Foremost of these is the composition of the delegates themselves. Unlike previous muktamar, the 1,162 voting delegates this time were not party stalwarts nor were they party campaigners to the same degree as has been the case in the recent party polls.

A total of 571 delegates, about 49 percent, were new faces. Many did not sit in the trenches of Pakatan campaigns, nor walk the Bersih rallies. They come from inside of the party, the religious schools and internal party organs, especially influenced by the ulama wing.

Comparatively less exposed and more religiously conservative, their views of non-Muslims and the outside world are more suspicious and deeply parochial. This conservative clan is representative of Malays who stick to their own, who rarely move out of their circle of friends in religious classes and who live in their own echo chamber of social media. They are unlikely to read this article.

The emergence of PKR as an attractive alternative for ‘modern’ Malays, the revitalisation efforts by Umno among youth and Umno’s infiltration of religious institutions has meant that PAS has been grooming leaders from inside and in relative isolation.

The outcome can be seen that many of these insular delegates were at the muktamar, tactically placed in their positions from the party divisions in the campaign process.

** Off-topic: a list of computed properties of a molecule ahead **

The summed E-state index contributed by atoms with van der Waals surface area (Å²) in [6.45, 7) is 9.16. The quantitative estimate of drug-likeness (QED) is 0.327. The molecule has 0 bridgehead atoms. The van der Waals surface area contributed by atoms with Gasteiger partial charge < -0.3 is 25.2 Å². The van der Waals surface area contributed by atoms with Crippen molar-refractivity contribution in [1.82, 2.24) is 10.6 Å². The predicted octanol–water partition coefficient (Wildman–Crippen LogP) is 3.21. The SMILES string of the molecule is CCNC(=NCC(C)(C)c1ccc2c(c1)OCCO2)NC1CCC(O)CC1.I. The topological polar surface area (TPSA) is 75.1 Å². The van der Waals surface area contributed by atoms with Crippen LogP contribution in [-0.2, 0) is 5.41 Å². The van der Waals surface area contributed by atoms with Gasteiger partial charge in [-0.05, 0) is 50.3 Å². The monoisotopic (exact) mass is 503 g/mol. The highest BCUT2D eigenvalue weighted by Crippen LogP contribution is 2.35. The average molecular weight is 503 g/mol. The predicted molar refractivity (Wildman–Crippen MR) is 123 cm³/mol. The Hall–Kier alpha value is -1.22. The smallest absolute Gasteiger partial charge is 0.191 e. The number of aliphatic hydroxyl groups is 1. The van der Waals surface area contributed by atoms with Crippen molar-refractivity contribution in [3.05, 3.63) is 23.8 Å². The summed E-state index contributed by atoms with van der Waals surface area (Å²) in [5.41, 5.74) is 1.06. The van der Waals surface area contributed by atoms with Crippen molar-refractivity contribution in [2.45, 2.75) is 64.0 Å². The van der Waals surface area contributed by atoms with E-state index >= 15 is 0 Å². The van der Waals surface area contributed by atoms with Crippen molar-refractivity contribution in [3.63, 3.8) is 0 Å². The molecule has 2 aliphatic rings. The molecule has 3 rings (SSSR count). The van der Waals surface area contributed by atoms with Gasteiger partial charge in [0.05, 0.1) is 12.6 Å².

A second factor that cannot be dismissed is the prominent role that DAP played in trying to sway the party outcome. Increasingly as Pakatan has evolved, there have been more interventions in shaping outcomes in other parties – from Kajang to this muktamar.

This hurt the progressive faction, with those seen as close to DAP such as Mohamad Sabu, who was one of the most affected. Rather than see him as a bridge for PAS for dialogue with outsiders, the Umno-like portrayal of the DAP predominated with the party – it was seen as too dominant and aggressive.

The more the DAP leaders made statements about PAS leaders, the more they negatively impacted the faction they aimed to empower.

The inability of the progressives to hush DAP leaders was seen as impotence and complicity, feeding the anger among the majority of PAS delegates. DAP chose to cater to its political base rather than understand the damage these actions would cause to the political base of the progressives.

Back to the past

Finally, responsibility can be found with the progressives themselves. The perception outside is that they were not strong or tactical enough. Keep in mind that the progressive group has played the driving role in the party leadership since 2004, when the conservative ulama’s dismal record in governance led to a massive electoral defeat in GE11.

This pattern of losses for an ulama-led PAS at the national polls will likely repeat itself in the next GE – as the group has an extremely limited basic understanding of economics or governance, with some of them tainted with the stench of corruption that is coming out of Kelantan and other areas of PAS governance. Hudud will not win them votes.

The progressives on their part however misstepped in not strengthening their leadership position within the party after the last muktamar and after GE13. They did not nurture the middle ground in the party effectively, and while they made ground in the last few months, their interventions were too late and in some cases backfired.

Acting in defensive rather than engagement mode, the Umno-style view of PAS as losing ground among Malays and kowtowing to the DAP took root, feeding insecurities and contributing the latest results.